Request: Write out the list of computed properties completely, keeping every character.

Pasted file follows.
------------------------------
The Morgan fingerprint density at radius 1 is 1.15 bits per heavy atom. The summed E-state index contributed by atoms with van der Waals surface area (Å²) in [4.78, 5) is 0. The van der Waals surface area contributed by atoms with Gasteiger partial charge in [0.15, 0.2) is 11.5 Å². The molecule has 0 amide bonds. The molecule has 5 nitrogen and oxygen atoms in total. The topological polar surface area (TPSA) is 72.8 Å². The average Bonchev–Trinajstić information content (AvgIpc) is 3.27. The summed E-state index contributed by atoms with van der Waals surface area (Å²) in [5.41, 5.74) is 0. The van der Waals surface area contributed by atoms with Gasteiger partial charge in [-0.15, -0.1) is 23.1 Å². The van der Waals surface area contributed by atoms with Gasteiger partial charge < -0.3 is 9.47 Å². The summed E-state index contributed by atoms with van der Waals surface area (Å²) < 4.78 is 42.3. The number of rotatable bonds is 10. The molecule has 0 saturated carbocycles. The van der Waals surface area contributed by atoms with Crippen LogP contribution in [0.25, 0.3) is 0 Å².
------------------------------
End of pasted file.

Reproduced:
The Morgan fingerprint density at radius 1 is 1.15 bits per heavy atom. The summed E-state index contributed by atoms with van der Waals surface area (Å²) in [4.78, 5) is 0. The van der Waals surface area contributed by atoms with Gasteiger partial charge in [0.15, 0.2) is 11.5 Å². The molecule has 0 amide bonds. The molecule has 5 nitrogen and oxygen atoms in total. The topological polar surface area (TPSA) is 72.8 Å². The average Bonchev–Trinajstić information content (AvgIpc) is 3.27. The summed E-state index contributed by atoms with van der Waals surface area (Å²) in [5.41, 5.74) is 0. The van der Waals surface area contributed by atoms with Gasteiger partial charge in [-0.15, -0.1) is 23.1 Å². The van der Waals surface area contributed by atoms with Gasteiger partial charge < -0.3 is 9.47 Å². The summed E-state index contributed by atoms with van der Waals surface area (Å²) < 4.78 is 42.3. The number of rotatable bonds is 10. The molecule has 0 saturated carbocycles. The van der Waals surface area contributed by atoms with Crippen LogP contribution in [0.25, 0.3) is 0 Å².